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Why are 162 deaths less interesting than 2.400 deaths?

Portrait of Univ.-Prof. Dr. Norbert Pateisky speaking into a microphone
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162 deaths between 1 January and 31 May 2015 – this was communicating the Federal Ministry of the Interior today (1 June) via Austria Press Agency (APA). Without a doubt: 162 deaths are too much. But why nobody is shocked by the 2.400 people who die each year in Austria due to nosocomial infections?

Like always, when death figures are announced, the consternation of politicians is great, and improvements in terms of safety are announced. But with dramatic numbers in terms of nosocomial infections is dealed differently. Why the death of 2.400 people (2014) who die of nosocomial infections, make us less concerned? About this fact Dr. Maria Kletecka-Pulker (Platform for Patient Safety) recently expressed her astonishment (round table “nosocomial infections – costs and consequences”, Josephinum, Vienna: “If on the roads as many people would be killed as by nosocomial infections, politics would probably immediately prescribe countermeasures. It is high time to take action against nosocomial infections.”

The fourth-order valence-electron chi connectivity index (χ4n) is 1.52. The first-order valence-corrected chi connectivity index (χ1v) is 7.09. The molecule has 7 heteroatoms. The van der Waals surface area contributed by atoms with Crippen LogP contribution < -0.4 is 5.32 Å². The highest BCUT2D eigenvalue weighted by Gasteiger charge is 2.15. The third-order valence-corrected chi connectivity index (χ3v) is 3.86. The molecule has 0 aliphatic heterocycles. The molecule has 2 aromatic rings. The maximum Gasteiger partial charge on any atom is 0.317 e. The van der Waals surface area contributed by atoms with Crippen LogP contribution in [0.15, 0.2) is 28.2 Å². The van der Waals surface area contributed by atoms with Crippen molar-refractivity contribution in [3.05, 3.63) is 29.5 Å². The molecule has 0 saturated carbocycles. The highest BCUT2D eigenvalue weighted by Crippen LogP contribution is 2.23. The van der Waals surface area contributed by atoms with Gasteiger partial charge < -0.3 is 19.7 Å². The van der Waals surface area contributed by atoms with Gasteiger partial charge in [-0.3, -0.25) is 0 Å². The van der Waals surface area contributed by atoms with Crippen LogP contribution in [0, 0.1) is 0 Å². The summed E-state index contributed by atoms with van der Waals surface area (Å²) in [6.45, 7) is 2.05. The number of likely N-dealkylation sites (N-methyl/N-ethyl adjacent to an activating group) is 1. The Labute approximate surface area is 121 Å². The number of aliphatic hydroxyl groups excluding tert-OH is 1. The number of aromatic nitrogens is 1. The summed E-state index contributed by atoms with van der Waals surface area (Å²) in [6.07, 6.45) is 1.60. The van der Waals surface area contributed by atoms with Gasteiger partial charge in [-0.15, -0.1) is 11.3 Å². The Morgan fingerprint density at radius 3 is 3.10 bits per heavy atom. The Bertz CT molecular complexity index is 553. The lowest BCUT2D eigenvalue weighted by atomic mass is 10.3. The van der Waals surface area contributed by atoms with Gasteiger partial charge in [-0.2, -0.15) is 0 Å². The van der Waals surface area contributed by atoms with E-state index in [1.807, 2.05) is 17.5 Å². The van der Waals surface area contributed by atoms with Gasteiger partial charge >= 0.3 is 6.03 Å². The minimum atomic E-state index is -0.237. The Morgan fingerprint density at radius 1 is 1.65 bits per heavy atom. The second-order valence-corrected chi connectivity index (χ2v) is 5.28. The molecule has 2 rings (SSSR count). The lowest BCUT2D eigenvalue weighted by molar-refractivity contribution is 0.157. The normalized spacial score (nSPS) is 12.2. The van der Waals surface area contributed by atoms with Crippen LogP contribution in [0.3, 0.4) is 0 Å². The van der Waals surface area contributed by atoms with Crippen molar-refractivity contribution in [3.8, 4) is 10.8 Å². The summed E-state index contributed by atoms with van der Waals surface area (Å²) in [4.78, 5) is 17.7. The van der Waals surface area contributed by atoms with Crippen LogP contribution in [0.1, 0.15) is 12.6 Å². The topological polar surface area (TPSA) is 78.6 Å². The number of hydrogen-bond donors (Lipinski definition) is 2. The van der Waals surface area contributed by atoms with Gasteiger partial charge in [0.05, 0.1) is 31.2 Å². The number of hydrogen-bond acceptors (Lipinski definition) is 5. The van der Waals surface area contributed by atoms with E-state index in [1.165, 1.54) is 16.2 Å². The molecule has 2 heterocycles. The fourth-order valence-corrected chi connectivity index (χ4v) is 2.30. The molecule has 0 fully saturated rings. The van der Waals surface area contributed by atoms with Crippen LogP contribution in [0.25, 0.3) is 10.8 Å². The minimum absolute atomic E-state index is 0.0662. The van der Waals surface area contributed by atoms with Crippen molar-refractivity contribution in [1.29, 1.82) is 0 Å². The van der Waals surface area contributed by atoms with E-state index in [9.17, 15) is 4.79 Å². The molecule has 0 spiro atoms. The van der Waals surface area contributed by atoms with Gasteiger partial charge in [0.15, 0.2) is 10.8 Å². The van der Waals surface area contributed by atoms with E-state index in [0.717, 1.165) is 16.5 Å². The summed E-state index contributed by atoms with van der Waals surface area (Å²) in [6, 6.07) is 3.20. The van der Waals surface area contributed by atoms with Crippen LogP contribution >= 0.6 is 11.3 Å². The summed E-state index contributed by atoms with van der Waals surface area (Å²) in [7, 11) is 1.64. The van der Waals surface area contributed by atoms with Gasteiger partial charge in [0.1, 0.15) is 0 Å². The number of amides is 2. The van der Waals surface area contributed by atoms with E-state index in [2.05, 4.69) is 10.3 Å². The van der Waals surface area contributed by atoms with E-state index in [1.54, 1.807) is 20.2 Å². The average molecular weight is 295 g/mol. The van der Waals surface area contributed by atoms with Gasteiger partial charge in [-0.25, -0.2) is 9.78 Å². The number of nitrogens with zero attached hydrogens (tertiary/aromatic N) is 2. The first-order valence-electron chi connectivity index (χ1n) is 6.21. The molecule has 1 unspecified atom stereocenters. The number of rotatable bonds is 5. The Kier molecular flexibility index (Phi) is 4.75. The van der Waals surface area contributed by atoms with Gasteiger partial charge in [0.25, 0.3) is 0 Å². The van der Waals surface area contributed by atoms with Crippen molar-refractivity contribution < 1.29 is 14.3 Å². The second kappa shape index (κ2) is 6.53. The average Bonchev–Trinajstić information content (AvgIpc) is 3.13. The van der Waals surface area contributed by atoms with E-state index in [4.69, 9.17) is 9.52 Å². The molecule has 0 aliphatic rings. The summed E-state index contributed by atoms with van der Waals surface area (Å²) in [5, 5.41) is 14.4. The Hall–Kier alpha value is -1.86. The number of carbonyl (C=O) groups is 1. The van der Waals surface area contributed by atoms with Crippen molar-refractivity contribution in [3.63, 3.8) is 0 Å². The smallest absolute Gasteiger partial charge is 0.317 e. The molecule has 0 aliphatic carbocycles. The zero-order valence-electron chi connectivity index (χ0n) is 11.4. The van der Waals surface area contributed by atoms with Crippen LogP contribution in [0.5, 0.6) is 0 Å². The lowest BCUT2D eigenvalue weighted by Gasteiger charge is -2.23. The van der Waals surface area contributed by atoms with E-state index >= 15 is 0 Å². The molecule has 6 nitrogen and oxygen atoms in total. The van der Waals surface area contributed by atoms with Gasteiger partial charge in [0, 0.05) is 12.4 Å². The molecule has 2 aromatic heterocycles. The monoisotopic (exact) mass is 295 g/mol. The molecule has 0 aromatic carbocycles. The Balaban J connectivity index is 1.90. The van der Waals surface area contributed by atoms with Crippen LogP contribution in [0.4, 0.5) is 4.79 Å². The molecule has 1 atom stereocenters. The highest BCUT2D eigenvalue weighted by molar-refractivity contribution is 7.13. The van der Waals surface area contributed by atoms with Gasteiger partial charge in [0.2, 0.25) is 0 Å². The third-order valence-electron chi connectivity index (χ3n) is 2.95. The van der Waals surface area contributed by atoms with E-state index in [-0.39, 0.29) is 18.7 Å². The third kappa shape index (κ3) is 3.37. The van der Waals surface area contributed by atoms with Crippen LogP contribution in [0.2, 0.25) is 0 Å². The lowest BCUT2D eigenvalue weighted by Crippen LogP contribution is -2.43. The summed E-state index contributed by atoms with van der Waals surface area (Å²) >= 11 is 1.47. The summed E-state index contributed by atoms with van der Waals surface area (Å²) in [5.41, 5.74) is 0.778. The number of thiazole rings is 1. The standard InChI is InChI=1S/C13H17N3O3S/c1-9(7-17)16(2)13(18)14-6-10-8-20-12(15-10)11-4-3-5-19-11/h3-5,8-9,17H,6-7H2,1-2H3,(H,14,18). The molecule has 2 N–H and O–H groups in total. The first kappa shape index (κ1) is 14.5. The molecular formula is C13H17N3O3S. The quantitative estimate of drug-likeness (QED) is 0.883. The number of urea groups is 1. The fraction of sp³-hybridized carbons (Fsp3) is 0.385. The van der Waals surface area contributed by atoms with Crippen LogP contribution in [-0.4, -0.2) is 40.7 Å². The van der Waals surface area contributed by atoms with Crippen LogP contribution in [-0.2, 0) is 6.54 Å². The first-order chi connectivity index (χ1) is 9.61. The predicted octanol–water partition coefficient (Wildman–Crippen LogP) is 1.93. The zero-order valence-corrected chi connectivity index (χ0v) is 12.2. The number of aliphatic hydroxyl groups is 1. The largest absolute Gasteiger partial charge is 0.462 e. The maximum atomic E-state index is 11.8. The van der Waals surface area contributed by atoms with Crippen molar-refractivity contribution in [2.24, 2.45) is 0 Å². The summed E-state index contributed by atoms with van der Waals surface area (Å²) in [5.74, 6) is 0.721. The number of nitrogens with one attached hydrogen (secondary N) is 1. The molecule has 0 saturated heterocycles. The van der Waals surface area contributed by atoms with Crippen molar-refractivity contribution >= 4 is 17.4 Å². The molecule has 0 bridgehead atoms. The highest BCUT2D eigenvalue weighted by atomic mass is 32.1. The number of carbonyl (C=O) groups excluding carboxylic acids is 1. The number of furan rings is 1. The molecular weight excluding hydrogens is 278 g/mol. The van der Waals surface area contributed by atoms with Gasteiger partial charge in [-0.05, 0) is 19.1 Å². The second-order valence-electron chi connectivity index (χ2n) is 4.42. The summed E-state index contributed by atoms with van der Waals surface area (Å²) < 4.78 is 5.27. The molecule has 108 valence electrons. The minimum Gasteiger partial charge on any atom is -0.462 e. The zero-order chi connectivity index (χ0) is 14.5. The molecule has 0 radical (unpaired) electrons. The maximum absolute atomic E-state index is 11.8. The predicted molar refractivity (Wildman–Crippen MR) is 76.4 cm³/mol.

A similar comparison draws Univ.-Prof. Dr. Norbert Pateisky, former risk manager at the General Hospital in Vienna (AKH) and now member of the board of AssekuRisk Safety Management. He refers to the number of deaths in air traffic and reminds the media of their duty: “At the German Wings crash in March 150 people died and this incident was in the media for weeks. In Germany, more than 400 people die per week because of Healthcare Associated Infections (HAI) and the reporting is virtually non-existent. I would prefer to see a similar media attention as for German Wings.”

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